President Joe Biden just keeps digging himself into a deeper hole with the nation’s immigration advocates.
Groups that serve migrants and refugees have been outraged in the weeks since the White House announced its intention to implement an asylum ban that includes a requirement that asylum seekers request safety in other countries before applying for legal protection in the United States.
Now, advocates are sounding the alarm that the administration may be planning to resurrect another Trump-era policy: Detaining families who cross into the U.S. illegally. The current policy is to release and track immigrant families until their required check-in with immigration authorities.
“Detaining families is not in line with American values. Nor is it the solution Americans support to address border and immigration challenges,” said Jennie Murray, president of the National Immigration Forum. “Family detention failed to deter migration under the previous three presidents, and there is no reason to believe results would be different now. Rather than detain families, the administration and Congress should work together on solutions that prioritize human dignity as well as orderly processes.”
“Family detention failed to deter migration under the previous three presidents, and there is no reason to believe results would be different now.”
Krish O’Mara Vignarajah, president of Lutheran Immigration and Refugee Service, also criticized the moral and practical value of detention.
“Family detention has long been established as exacting a tremendous mental and emotional toll on children and parents alike,” she said. “The very concept of family detention is antithetical to core American values and robs vulnerable people of their God-given dignity.”
Nor does the policy make any economic sense, O’Mara Vignarajah said, explaining that family detention costs more per day than the alternative of releasing and tracking immigrants.
“President Biden should instead focus on keeping his campaign promise to invest in humane alternatives to family detention, such as case management programs,” she urged. “These programs allow asylum-seeking families to live with dignity and satisfy their immigration requirements at a fraction of the cost to both taxpayers and our nation’s reputation as the world’s humanitarian leader.”
The #WelcomeWithDignity campaign for asylum rights provided comments from numerous immigration advocates, including Nili Sarit Yossinger, executive director of Refugee Congress.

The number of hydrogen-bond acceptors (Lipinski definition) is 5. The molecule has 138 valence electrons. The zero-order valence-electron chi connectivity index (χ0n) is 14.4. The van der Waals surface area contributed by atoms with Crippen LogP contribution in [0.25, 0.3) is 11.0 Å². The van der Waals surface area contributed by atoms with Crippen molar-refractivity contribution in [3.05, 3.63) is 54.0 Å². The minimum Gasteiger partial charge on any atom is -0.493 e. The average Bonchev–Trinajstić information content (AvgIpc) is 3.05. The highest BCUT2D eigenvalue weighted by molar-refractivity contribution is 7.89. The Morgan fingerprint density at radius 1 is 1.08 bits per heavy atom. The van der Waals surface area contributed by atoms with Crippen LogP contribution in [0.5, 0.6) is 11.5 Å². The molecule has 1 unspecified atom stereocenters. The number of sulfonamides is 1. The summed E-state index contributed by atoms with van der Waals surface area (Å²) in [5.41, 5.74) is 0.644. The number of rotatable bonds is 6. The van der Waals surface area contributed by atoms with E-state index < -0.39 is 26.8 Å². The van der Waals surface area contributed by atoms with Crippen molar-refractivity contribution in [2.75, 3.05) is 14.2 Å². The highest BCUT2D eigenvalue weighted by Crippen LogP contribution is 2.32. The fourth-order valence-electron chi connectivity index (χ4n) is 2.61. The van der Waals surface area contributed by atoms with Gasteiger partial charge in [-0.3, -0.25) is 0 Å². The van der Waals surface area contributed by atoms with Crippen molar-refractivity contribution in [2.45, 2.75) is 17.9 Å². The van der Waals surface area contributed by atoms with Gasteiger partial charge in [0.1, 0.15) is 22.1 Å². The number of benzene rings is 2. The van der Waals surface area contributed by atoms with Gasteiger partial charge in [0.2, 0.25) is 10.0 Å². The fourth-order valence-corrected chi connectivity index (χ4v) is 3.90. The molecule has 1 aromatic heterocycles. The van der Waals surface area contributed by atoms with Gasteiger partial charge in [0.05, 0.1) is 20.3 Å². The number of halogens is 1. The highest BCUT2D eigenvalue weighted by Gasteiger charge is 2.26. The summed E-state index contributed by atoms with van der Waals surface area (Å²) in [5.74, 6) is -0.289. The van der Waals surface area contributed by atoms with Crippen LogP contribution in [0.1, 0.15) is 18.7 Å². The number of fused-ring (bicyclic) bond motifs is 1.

“We keep going in circles. The practice of family detention is cruel, unnecessary and runs counter to our values as a nation of welcome, and as humanitarian leaders in the global community. Enough is enough,” she said.
“Refugee families fleeing persecution should not be locked up,” said Karen Musalo, director of the Center for Gender and Refugee Studies. “They have a legal right to seek asylum at our border. Punishing them for exercising that right is deeply harmful and flies in the face of our laws and treaty obligations to refugees.”
Bilal Askaryar, interim campaign manager for #WelcomeWithDignity, blasted the administration’s timing.
“The administration should stop letting its opposition dictate policies.”
“As the world prepares to honor International Women’s Day, President Biden is planning to lock up asylum seeking mothers and their babies. The administration should stop letting its opposition dictate policies and join communities around the country who are proudly welcoming people to their new homes. The challenge is not refugees seeking asylum at our doorstep, it is how we respond.”
Askaryar joined other asylum proponents during a March 2 webinar to urge the administration to reconsider its proposed asylum travel ban, a rule that was published in the Federal Register Feb. 23.
“Like the Trump administration’s asylum ban, this rule would deny refugees seeking protection and asylum and block them and rapidly deport them without access to asylum hearings and through expedited removal,” Askaryar said.
Panelist Mark J. Seitz, bishop of the Catholic Diocese of El Paso, said he strongly opposes the rule, which is undergoing a 30-day public comment period before implementation.
“It is also a policy that perpetuates the misguided notion that heavy-handed enforcement measures are somehow a solution to the realities at the border. Decades of similar approaches have demonstrated otherwise,” Seitz said.
Rabbi Jill Jacobs, CEO of T’ruah: The Rabbinic Call for Human Rights, said the travel ban would repeat the life-and-death history Jewish people know all too well.
“We’re going to be loud in our insistence that people seeking protection were created in the image of the divine. The Biden administration wants to reject more people and send them back to danger,” she warned. “If they move forward with this ban, it will be a violation of our nation’s legal and moral obligations.”
The administration also has demonstrated poor timing in rolling out this rule, said Haddy Gassama, national director of policy and advocacy for the UndocuBlack Network.
“Immigration is a Black issue. The Biden administration opened Black History Month with the deportation of Haitian migrants, dropped this inhumane proposed rule in the middle of Black History Month, and is closing out the month by doubling down on Trump’s xenophobic legacy and deporting more Black migrants.”